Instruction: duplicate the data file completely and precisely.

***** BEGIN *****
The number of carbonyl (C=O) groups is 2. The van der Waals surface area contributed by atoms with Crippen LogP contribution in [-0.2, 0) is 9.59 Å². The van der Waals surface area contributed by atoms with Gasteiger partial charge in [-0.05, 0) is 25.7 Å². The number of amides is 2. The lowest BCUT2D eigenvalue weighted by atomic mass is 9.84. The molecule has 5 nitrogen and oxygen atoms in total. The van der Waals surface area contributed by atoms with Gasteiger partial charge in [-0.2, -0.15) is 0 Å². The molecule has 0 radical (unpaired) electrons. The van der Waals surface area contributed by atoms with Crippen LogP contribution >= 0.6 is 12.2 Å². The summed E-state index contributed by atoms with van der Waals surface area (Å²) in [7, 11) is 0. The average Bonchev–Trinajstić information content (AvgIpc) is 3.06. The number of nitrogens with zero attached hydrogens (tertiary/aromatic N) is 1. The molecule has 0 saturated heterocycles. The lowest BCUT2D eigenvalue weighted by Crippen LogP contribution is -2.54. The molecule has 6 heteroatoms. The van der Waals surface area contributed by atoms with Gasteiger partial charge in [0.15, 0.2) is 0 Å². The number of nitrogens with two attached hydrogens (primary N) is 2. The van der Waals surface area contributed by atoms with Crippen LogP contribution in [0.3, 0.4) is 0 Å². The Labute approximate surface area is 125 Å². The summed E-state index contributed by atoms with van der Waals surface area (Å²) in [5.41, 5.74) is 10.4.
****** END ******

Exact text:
The number of carbonyl (C=O) groups is 2. The van der Waals surface area contributed by atoms with Crippen LogP contribution in [-0.2, 0) is 9.59 Å². The van der Waals surface area contributed by atoms with Gasteiger partial charge in [-0.05, 0) is 25.7 Å². The number of amides is 2. The lowest BCUT2D eigenvalue weighted by atomic mass is 9.84. The molecule has 5 nitrogen and oxygen atoms in total. The van der Waals surface area contributed by atoms with Gasteiger partial charge in [-0.2, -0.15) is 0 Å². The molecule has 0 radical (unpaired) electrons. The van der Waals surface area contributed by atoms with Crippen LogP contribution >= 0.6 is 12.2 Å². The summed E-state index contributed by atoms with van der Waals surface area (Å²) in [7, 11) is 0. The average Bonchev–Trinajstić information content (AvgIpc) is 3.06. The number of nitrogens with zero attached hydrogens (tertiary/aromatic N) is 1. The molecule has 0 saturated heterocycles. The lowest BCUT2D eigenvalue weighted by Crippen LogP contribution is -2.54. The molecule has 6 heteroatoms. The van der Waals surface area contributed by atoms with Gasteiger partial charge in [0.15, 0.2) is 0 Å². The number of nitrogens with two attached hydrogens (primary N) is 2. The van der Waals surface area contributed by atoms with Crippen LogP contribution in [0.3, 0.4) is 0 Å². The Labute approximate surface area is 125 Å². The summed E-state index contributed by atoms with van der Waals surface area (Å²) in [5.41, 5.74) is 10.4.